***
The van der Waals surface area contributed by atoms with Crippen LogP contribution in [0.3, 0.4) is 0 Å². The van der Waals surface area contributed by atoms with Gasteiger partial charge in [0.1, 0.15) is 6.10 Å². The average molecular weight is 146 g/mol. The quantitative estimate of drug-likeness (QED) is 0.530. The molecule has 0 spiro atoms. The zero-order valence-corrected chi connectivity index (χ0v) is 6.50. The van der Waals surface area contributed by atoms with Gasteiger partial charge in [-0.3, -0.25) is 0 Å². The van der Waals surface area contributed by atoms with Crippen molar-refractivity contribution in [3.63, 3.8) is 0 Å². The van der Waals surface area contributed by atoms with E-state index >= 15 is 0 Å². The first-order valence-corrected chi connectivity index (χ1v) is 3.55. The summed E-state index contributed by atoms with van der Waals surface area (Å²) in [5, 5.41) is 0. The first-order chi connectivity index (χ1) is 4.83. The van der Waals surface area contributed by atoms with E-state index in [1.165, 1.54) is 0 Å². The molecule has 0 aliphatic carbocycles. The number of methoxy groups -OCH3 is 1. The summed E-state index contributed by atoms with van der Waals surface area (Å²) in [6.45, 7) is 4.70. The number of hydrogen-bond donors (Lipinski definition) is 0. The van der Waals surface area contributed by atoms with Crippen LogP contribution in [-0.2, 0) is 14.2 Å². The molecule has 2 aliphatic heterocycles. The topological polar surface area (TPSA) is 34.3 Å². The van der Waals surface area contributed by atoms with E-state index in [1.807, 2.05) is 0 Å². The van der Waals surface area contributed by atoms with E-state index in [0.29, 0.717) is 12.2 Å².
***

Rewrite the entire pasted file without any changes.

The van der Waals surface area contributed by atoms with Crippen LogP contribution in [0.3, 0.4) is 0 Å². The van der Waals surface area contributed by atoms with Gasteiger partial charge in [0.1, 0.15) is 6.10 Å². The average molecular weight is 146 g/mol. The quantitative estimate of drug-likeness (QED) is 0.530. The molecule has 0 spiro atoms. The zero-order valence-corrected chi connectivity index (χ0v) is 6.50. The van der Waals surface area contributed by atoms with Gasteiger partial charge in [-0.3, -0.25) is 0 Å². The van der Waals surface area contributed by atoms with Crippen molar-refractivity contribution in [3.63, 3.8) is 0 Å². The van der Waals surface area contributed by atoms with E-state index >= 15 is 0 Å². The first-order valence-corrected chi connectivity index (χ1v) is 3.55. The summed E-state index contributed by atoms with van der Waals surface area (Å²) in [5, 5.41) is 0. The first-order chi connectivity index (χ1) is 4.83. The van der Waals surface area contributed by atoms with E-state index in [1.165, 1.54) is 0 Å². The molecule has 0 aliphatic carbocycles. The number of methoxy groups -OCH3 is 1. The summed E-state index contributed by atoms with van der Waals surface area (Å²) in [6.45, 7) is 4.70. The number of hydrogen-bond donors (Lipinski definition) is 0. The van der Waals surface area contributed by atoms with Crippen LogP contribution in [-0.2, 0) is 14.2 Å². The molecule has 2 aliphatic heterocycles. The topological polar surface area (TPSA) is 34.3 Å². The van der Waals surface area contributed by atoms with E-state index in [1.807, 2.05) is 0 Å². The van der Waals surface area contributed by atoms with E-state index in [0.29, 0.717) is 12.2 Å².